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Walt Disney Pictures gets moviegoers into the groove for laughter, fun, and fantasy with its exciting new animated adventure, "The Emperor's New Groove." Based on an original story, this outrageous comedy takes audiences on a wild and wacky roller-coaster ride full of unexpected twists and turns with its distinctive flavor, stylish animation, and upbeat new songs featuring lyrics and music by Grammy Award-winning singer/songwriter Sting and music by David Hartley. Adding to the fun and personality of the film's colorful characters are the superbly cast vocal talents of David Spade, John Goodman, Eartha Kitt and Patrick Warburton.

Set in a mythical mountain kingdom, the film follows the misadventures of an arrogant, egocentric young Emperor named Kuzco, who is transformed into a llama by his power-hungry advisor – the devious diva Yzma. Stranded in a jungle, Kuzco's only chance to get back home and reclaim the high life rests with a good-hearted peasant named Pacha. Kuzco's "perfect world" becomes a perfect mess as this most unlikely duo must deal with hair-raising dangers, wild comic predicaments and – most horrifying of all – each other as they race to return Kuzco to the throne before Yzma (aided by her muscle-bound manservant, Kronk) tracks them down and finishes him off. Ultimately, Kuzco's budding friendship with Pacha teaches the royal pain to see his world in a different way.

"The Emperor's New Groove" was directed by Mark Dindal, a multi-talented animation veteran, whose past Disney credits include effects animation, visual development, and visual effects supervision on such features as "The Little Mermaid," "Aladdin," and "The Rocketeer," and who helmed the animated feature "Cats Don't Dance." Overseeing the entire production in his role as producer was Randy Fullmer, who has been at Disney for 13 years and has previously served as artistic coordinator on "The Lion King" and "The Hunchback of Notre Dame." Don Hahn ("Beauty and the Beast," "The Lion King," "The Hunchback of Notre Dame") was the film's executive producer. Patricia Hicks took on the role of associate producer.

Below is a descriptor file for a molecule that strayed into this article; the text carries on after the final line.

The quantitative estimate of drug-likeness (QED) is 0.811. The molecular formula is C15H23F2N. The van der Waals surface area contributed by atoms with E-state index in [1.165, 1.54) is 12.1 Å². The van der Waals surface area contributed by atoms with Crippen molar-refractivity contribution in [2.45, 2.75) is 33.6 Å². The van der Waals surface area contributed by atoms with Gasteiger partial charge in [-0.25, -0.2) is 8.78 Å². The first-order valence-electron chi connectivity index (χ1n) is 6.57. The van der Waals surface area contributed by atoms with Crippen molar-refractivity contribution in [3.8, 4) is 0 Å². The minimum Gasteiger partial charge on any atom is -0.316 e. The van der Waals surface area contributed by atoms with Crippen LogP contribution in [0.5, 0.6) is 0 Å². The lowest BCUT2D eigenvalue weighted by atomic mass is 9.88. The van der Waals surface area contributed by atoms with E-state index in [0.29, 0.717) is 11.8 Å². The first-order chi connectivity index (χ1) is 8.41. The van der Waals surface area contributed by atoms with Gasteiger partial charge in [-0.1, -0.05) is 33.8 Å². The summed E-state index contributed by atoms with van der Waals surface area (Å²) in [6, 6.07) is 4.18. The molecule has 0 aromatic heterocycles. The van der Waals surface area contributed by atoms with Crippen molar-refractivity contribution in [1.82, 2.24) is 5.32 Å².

Under the guidance of Dindal, Fullmer, a talented story team, and David Reynolds (who wrote the screenplay), an original and exciting comedy was crafted and won the support of Feature Animation president Thomas Schumacher and the artists alike. Chris Williams and Dindal wrote the original story. Stephen Anderson served as head of story.

According to Schumacher, "This film has its roots in the realm of classic fairy tales. Here, our main character is converted from one form to another, allowing him to see life from a different point of view. It's basically the notion of walking a mile in another man's shoes. In our case, this bratty young emperor, who has never really been anywhere or thought of anyone besides himself, is turned into a llama and left to survive in a world that he has never looked very closely at before. Not only does he get to walk among the people, but he has to do it on four legs. To show his true conversion, he starts out as a lovable jerk. You really want to see him get his comeuppance. David Spade gives the character great range and so much of this movie came out of his performance. He keeps it funny and light. Mark Dindal did a great job directing this film and everyone on the team brought something special to the process. Comedy is the hardest thing to pull off and this film makes me laugh every time I watch it."

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